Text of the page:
Notes on "Everybody's Got Something To Hide Except For Me And My Monkey" (EGSTHEFMAMM)

KEY	E Major
METER	4/4 (with 3/4 surprises)
FORM	Intro -> Verse -> Refrain (abridged) ->
                Verse -> Refrain ->
                        Verse -> Refrain -> Outro (fadeout)

GENERAL POINTS OF INTEREST


Style and Form

- This is yet another one of John's broad-gesture songs. It's an early foreshadow of the primal scream style that he would increasingly be drawn to in some of his "solo" work with Yoko, but as a Beatles track, this one bears comparison with "Yer Blues" in terms of its heavy guitar texture and sometimes wrenching meter.

- The painfully slow harmonic rhythm combined with the virtually unoticeable broderline between Verse and Refrain sections creates the impression of an improvisatory rave-up that could go on seeminly forever; as if, as actually happens in the case of the later "Dig It," the officially released track was just a conveniently-sized slice lifted out of a much longer, complete studio performance.

- The "wrenching meter" effect here is caused by switching the meter from 4/4 to 3/4 for two measures of the last phrase of the refrain. John had used essentially the same gambit in "Strawberry Fields Forever;" but you won't read about *that* in the newspapers :-)

- The lyrics are a rather extreme example of John's talent for milking poetic ambiguity from small bites of cliched small talk; "Come on/ take it easy". The amazing thing is how the roots of this go as far back as such early tracks as "Yes It Is."


Melody and Harmony

- Most of the melodic material is from the realm of rapping chant. Only for the title phrase followed by the lead guitar solo does it rise to the level of memorable tunefulness.

- Harmony is predominated by what I call the "Hey Jude" trio of I, IV, and flat-VII. This is rounded out by the inclusion of flat-III (the next hop around the cycle of fifths from flat-VII), and the garden variety V chord. The juxtaposition of V with flat-VII, and I with flat-III creates two classic cross-relations.


Arrangement

- The backing track is thick and heavily pulsing with the sound of many guitar overdubs, the bass, and drum kit.

- The shaken (cow?) bell only *seems* to be incessant. If you manage to track it (come on, you can do it yourself this time), you'll note how neatly it is dropped out and back in over the course of the song; typical Beatlesque attention to detail.

SECTION-BY-SECTION WALKTHROUGH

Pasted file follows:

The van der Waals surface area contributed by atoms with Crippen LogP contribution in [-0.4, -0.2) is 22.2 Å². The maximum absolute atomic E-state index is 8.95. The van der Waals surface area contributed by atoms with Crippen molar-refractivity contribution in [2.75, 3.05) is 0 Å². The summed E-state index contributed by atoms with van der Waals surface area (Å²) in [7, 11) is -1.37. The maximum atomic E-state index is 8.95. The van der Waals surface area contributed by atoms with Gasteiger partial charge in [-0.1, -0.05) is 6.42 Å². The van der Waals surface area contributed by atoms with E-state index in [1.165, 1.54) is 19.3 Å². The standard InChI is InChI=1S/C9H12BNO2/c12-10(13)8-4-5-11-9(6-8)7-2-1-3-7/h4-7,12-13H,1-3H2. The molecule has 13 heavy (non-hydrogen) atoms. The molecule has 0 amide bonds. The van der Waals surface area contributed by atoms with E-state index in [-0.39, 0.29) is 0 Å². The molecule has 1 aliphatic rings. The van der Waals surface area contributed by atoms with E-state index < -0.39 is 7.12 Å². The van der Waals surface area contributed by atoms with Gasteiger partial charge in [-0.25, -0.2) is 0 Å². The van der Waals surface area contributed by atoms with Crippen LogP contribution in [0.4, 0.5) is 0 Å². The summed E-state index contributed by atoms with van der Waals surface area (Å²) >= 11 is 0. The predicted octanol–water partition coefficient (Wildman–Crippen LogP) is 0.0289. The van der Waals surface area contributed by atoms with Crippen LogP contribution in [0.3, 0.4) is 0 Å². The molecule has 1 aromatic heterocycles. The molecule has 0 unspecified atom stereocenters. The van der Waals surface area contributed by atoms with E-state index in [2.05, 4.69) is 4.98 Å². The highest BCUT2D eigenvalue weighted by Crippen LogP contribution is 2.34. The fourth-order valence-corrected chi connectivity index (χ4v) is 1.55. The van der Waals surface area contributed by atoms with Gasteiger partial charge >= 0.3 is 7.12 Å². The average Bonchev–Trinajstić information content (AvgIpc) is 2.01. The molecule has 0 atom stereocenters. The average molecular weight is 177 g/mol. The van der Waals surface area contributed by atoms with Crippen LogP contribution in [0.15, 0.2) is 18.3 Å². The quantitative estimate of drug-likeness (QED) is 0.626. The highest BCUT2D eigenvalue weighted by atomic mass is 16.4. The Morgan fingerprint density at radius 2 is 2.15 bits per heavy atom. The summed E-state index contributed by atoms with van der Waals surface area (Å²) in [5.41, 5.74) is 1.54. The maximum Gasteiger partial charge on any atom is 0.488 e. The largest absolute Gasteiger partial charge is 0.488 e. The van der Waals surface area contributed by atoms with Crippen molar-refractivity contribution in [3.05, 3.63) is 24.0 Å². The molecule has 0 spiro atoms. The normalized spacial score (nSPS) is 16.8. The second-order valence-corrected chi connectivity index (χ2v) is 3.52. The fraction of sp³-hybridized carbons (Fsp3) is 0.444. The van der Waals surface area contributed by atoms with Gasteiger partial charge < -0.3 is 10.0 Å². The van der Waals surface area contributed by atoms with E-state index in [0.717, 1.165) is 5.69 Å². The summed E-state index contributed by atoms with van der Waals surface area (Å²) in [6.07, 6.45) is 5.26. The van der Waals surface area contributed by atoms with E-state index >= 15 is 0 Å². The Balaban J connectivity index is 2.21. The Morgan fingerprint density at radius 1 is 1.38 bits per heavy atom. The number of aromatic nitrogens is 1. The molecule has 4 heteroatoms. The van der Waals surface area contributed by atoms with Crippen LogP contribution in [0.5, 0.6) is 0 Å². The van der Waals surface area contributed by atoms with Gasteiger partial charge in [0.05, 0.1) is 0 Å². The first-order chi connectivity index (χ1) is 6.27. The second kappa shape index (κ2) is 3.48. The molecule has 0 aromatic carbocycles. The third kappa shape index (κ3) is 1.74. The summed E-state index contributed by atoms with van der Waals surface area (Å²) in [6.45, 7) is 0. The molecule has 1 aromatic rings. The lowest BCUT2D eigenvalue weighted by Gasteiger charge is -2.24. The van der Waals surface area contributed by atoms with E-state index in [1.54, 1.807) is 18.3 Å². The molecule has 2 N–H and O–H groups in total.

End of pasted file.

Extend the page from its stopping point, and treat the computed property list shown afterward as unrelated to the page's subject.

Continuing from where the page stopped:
Intro

- The intro is eight measures long and features a syncopated vamp on the I -> IV chord progression repeated four times. We're parsing the tempo here as a fast 4/4:

        ------- 4X ------
        |E	|A	|

E:	 I	 IV

Verse

- The verse in each case is 12 measures of jamming on the I chord. No small amount shuffling action underlies the otherwise moribund harmony.



        --------------- 3X --------------
        |E	|-	|-	|-	|
         I

Refrain

- The complete refrain is 24 measures long and is built out of an unusual poetic pattern; the first two phrases seem like just a direct continuation of the talky verse, the next two phrases have singing only in their first halves, and the final two phrases are left entirely instrumentl. Paradoxically, though the harmonic rhythm steadily picks up pace in this section, the spoken word becomes increasingly more sparse.

        --------------- 2X --------------
        |E	|-	|-	|-	|
         I


        |A	|-	|-	|-	|
         IV


        |D	|-	|-	|-	|
         flat-VII


        |B	|-	|-	|-	|
         V

        ***3/4 *** 3/4 *** 4/4 ...
        |E	|D	|G	|-	|
         I	 flat-VII flat-III


        ***3/4 *** 3/4 *** 4/4 ...
        |E	|G	|D	|-	|
         I	 flat-III flat-VII

- The first refrain is actually eight measures short, starting as it does where the chords change to A Major, below. If you imagine the song without this shortcut, you can sense the danger of boredom quickly setting it by too much unrelieved exposure to the E Major chord.

- By no coincidence, the metrical shift directly coincides with, and its dramatic effect is intensified by, the most memorable guitar solo lick in entire track.

- The reversable deployment of the chord progression in the final two phrases nicely resonates with the inside/outside running joke in the lyrics.


Outro

- The instruments drop out for the first four measures of the outro, leaving the noisemaking vocalists momentarily in the spotlight.

- The remainder of the outro suggests a kind of never-ending repeat of the verse section.



        |E	|-	|-	|-	|
         I


        |-	|-	|D	|-	|
                         flat-VII

        |-	|-	|-	|-	|


        -------------- 3X ... -----------
        |E	|-	|-	|-	|
         I

SOME FINAL THOUGHTS

- Here we have an example where the Esher demo, compared to the official version, is unusually sketchy with respect to musical detail: e.g. no intro, the chord progressions are incomplete and in some places different; the guitar work lacks punch, the tune doesn't fit properly above the chords, and the most distinctive melodic riffs appear to have yet been composed.

- By the same token, the broad strokes are already quite in evidence: the verses with their pattering lyrics rapped out over repetitive harmonies, and the refrains with their sparser lyrics declaimed over more chord changes more clearly directed.

- IMHO, the extent to which the demo successfully captures the fundamental essence of the finished product in spite of all sketchiness only goes to underscore the notion that this song is, at heart, big gesture-oriented.

Regards,

Alan (awp@world.std.com)

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"We've broken out, oh, the blessed freedom of it all!" 051098#148 Copyright (c) 1998 by Alan W. Pollack All Rights Reserved

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